The above as well as additional objectives, features, and advantages of the present invention will become apparent in the following detailed written description.
The novel features believed characteristic of the invention are set forth in the appended claims. The invention itself, however, as well as a preferred mode of use, further objectives and advantages thereof, will best be understood by reference to the following detailed description of an illustrative embodiment when read in conjunction with the accompanying drawings, wherein:
FIG. 1 is a block diagram of a data processing system executing a cursor method for returning data rows in a stateless application server in accordance with the prior art;
FIG. 2 is a block diagram of a data processing system executing a cursor method for returning data rows in a stateful application server in accordance with the prior art;
FIG. 3 is an exemplary diagram of a client according to the present invention;
FIG. 4 is an exemplary block diagram of a server according to the present invention;
FIG. 5 is a block diagram of a data processing system executing a pre-load cursor method for returning data in a stateless application server in accordance with the present invention;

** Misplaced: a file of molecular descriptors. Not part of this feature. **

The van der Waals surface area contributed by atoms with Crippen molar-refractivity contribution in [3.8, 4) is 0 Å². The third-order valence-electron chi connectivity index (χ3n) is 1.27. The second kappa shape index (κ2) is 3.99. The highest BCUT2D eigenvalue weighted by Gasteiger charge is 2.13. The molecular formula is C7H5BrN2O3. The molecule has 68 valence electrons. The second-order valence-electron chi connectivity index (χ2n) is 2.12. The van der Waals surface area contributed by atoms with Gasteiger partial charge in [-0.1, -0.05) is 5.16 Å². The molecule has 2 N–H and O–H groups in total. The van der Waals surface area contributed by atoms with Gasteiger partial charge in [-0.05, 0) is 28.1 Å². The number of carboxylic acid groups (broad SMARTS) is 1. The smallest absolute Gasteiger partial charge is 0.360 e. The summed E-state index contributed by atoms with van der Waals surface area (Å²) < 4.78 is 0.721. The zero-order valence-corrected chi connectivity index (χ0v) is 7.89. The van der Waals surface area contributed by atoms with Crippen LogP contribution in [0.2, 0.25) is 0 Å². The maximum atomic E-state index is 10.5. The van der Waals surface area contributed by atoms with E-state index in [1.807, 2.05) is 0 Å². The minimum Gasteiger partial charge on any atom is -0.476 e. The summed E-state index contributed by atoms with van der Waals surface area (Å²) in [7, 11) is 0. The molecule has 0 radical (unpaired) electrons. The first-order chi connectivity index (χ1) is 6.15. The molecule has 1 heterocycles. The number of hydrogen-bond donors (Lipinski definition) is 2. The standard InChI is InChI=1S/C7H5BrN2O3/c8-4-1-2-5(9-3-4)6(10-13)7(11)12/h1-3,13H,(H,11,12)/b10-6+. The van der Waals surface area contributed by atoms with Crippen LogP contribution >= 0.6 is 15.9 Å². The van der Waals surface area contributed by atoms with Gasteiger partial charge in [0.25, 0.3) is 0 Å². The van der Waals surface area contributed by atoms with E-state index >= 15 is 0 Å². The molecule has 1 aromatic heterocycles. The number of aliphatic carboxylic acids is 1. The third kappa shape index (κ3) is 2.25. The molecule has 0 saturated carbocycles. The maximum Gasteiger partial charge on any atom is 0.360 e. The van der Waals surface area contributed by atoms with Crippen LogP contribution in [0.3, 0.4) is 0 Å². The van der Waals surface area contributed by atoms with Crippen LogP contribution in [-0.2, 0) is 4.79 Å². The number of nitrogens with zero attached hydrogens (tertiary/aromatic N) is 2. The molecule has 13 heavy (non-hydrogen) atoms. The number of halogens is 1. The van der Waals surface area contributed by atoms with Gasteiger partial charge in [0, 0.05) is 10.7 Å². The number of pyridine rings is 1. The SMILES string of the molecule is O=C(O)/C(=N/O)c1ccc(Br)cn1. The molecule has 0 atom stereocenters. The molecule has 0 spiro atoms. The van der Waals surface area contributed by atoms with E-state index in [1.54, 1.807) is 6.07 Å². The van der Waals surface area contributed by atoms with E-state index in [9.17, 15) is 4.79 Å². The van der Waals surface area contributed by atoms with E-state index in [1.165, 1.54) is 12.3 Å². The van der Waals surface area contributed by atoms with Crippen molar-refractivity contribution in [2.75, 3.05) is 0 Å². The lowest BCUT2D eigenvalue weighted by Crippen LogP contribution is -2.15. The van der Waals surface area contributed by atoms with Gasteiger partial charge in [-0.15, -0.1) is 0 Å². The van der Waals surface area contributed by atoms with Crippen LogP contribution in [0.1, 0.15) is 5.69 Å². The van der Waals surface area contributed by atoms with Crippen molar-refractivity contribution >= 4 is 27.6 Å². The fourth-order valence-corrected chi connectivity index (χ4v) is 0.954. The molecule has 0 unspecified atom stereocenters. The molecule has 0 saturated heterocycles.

FIG. 6 illustrates a high level flow chart which depicts a client computer system requesting, receiving, and displaying data rows in accordance with the present invention; and
FIG. 7 depicts a high level flow chart which illustrates a stateless application server utilizing a pre-load cursor to obtain copies of requested data rows in accordance with the method and system of the present invention.
A preferred embodiment of the present invention and its advantages are better understood by referring to FIGS. 1-7 of the drawings, like numerals being used for like and corresponding parts of the accompanying drawings.
The invention is preferably realized using a well-known computing platform, such as an IBM RS/6000 workstation running the IBM AIX operating system. However, it may be realized in other popular computer system platforms, such as an IBM personal computer running the Microsoft Windows operating system or a Sun Microsystems workstation running alternate operating systems such as Solaris, without departing from the spirit and scope of the invention.
The present invention is a method and system for efficiently retrieving copies of data rows from a database. A client is coupled to a server which is coupled to the database. The client first initiates a session with the server and transmits query criteria to the server which specifies search criteria and which requests particular data rows to be returned.
Each data row in the database is associated with a unique primary key which uniquely identifies a particular row.